Themes and Meanings
Scenes from American Life is a play about wealthy and tradition-bound WASP society in Buffalo, New York, and how this society responds to changes in the country over a period of about fifty years. Ultimately, it is about the decline and fall of elitist American society as the nation changes and becomes more egalitarian, WASP children grow up and take Roman Catholic spouses, and Jews join the country club.
Although the inhabitants of A. R. Gurney’s Buffalo have their obvious flaws, the playwright’s portrait of them is nostalgic and affectionate. In the poignantly comic scene in which the daughter is asked to choose between college and a coming-out party, Gurney’s sympathy clearly lies with the daughter, but he does not make the mother out to be a villain. The daughter struggles to explain why she would like to go to college, but, like many young people, her reasons are not clear even to her. In the end, she is not strongly independent enough to overcome her family’s wishes. The mother is only trying to provide the best for her daughter; she sincerely does not understand why a young woman would want to go to college. She may be foolish, but she is not evil.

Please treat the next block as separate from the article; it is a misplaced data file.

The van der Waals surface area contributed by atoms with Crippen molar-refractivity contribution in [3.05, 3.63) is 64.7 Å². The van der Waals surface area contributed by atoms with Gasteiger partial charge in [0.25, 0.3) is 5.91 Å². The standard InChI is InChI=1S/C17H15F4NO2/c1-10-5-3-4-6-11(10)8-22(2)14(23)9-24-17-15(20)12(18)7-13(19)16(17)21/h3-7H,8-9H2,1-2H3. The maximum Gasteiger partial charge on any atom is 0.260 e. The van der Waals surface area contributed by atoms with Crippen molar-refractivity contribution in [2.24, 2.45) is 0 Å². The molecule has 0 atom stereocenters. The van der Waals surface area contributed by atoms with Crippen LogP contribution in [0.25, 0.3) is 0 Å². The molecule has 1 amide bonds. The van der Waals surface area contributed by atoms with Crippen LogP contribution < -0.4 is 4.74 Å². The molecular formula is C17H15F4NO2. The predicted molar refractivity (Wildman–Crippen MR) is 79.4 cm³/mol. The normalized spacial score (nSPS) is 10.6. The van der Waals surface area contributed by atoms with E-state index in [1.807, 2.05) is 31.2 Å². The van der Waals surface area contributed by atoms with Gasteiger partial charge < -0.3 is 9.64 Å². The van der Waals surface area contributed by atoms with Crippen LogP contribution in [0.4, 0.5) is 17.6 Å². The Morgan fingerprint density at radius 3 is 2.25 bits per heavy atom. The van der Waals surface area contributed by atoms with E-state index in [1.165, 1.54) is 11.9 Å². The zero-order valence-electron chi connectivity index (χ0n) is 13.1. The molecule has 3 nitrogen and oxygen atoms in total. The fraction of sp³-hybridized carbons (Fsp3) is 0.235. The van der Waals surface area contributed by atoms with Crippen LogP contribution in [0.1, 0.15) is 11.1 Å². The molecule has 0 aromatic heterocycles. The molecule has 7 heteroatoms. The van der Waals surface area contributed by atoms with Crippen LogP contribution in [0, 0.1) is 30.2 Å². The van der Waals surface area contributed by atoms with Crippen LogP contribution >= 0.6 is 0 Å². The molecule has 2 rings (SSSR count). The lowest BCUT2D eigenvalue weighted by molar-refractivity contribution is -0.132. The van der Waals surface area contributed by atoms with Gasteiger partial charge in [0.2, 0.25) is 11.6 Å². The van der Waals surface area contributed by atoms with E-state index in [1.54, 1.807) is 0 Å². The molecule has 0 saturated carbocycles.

In fact, the inhabitants of Gurney’s Buffalo do attempt, in the face of a changing world, to come to grips with serious issues, to help make things better for those less fortunate. However, they are so out of touch, Gurney shows, that their attempts to show concern reveal...
(The entire section is 551 words.)